“The problem with autonomous machines is that people are so unpredictable, especially children,” said Corinna E. Lathan, chief executive of AnthroTronix, a Maryland company that makes a remotely controlled robot, CosmoBot, to assist in therapy with developmentally delayed children. “It’s impossible to anticipate everything that can happen.”
The RUBI team hit upon a solution one part mechanical and two parts psychological. The engineers programmed RUBI to cry when its arms were pulled. Its young playmates quickly backed off at the sound.
If the sobbing continued, the children usually shifted gears and came forward — to deliver a hug.
Re-armed and newly sensitive, RUBI was ready to test as a teacher. In a paper published last year, researchers from the University of California, San Diego, the Massachusetts Institute of Technology and the University of Joensuu in Finland found that the robot significantly improved the vocabulary of nine toddlers.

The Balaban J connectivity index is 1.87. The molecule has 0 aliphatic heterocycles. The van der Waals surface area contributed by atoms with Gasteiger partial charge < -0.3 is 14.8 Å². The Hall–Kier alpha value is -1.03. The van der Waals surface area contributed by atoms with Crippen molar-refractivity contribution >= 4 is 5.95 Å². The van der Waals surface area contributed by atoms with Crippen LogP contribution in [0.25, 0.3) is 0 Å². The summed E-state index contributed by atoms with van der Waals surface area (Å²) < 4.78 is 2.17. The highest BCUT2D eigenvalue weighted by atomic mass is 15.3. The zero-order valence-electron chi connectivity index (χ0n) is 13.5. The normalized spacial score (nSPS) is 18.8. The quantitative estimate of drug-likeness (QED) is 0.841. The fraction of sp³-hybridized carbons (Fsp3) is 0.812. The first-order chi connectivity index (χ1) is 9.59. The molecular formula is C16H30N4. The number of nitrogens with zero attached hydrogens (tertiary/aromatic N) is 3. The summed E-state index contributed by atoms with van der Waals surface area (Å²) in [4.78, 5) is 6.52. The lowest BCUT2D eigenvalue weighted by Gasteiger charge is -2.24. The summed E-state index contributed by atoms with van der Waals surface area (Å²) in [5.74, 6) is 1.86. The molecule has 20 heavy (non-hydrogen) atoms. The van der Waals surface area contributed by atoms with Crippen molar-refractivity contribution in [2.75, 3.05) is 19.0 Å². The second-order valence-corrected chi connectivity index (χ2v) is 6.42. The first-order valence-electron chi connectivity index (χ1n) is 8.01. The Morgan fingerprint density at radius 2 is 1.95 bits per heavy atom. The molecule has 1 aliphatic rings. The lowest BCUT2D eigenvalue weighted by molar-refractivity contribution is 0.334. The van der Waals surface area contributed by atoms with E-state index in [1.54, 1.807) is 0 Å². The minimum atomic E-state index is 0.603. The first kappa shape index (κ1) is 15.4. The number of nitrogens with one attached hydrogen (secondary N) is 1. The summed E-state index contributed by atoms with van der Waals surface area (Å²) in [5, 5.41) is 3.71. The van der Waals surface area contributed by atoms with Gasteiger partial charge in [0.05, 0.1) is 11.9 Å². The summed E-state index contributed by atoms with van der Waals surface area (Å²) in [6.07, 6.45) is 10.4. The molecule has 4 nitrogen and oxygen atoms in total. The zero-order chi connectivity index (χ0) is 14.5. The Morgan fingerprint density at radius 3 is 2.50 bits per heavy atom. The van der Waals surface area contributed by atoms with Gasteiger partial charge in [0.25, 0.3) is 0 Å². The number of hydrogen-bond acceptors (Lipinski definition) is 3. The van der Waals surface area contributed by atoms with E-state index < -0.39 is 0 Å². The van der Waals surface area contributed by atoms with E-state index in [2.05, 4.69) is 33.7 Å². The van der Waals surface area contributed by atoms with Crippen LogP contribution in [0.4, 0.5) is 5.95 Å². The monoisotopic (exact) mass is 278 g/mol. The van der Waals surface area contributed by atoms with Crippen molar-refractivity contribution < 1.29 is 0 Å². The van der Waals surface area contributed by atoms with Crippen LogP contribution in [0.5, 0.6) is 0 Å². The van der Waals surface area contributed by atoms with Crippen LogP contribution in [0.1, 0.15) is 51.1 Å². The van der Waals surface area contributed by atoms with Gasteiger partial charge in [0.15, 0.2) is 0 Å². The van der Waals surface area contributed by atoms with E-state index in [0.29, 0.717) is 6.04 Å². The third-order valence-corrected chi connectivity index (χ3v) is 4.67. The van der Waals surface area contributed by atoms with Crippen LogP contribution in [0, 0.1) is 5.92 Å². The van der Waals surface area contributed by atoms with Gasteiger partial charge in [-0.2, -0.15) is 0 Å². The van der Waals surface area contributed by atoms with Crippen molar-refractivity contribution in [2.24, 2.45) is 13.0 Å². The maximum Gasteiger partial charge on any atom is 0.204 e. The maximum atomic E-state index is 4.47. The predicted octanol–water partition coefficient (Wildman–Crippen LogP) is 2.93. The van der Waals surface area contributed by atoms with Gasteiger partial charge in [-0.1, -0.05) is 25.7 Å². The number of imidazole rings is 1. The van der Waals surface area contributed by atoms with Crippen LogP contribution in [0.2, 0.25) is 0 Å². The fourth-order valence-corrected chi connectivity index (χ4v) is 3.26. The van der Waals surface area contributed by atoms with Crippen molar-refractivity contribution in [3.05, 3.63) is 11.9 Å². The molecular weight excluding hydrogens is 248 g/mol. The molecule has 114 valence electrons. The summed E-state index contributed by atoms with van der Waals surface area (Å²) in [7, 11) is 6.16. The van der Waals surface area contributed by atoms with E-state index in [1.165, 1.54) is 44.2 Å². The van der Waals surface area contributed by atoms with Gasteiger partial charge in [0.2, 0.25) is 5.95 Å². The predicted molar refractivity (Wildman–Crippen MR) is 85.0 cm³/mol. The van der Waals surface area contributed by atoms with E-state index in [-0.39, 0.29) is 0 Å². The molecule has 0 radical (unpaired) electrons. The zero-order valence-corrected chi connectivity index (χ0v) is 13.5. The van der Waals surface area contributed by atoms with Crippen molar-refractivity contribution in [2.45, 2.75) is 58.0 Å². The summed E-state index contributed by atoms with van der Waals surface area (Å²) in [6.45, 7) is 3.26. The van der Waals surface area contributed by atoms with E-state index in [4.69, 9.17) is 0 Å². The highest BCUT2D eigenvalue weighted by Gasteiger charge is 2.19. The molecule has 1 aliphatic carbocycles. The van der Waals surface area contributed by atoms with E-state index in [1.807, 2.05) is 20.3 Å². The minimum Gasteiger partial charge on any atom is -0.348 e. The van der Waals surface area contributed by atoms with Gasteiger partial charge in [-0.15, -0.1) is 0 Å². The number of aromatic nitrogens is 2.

After testing the youngsters’ knowledge of 20 words and introducing them to the robot, the researchers left RUBI to operate on its own. The robot showed images on its screen and instructed children to associate them with words.
After 12 weeks, the children’s knowledge of the 10 words taught by RUBI increased significantly, while their knowledge of 10 control words did not. “The effect was relatively large, a reduction in errors of more than 25 percent,” the authors concluded.
Researchers in social robotics — a branch of computer science devoted to enhancing communication between humans and machines — at Honda Labs in Mountain View, Calif., have found a similar result with their robot, a three-foot character called Asimo, which looks like a miniature astronaut. In one 20-minute session the machine taught grade-school students how to set a table — improving their accuracy by about 25 percent, a recent study found.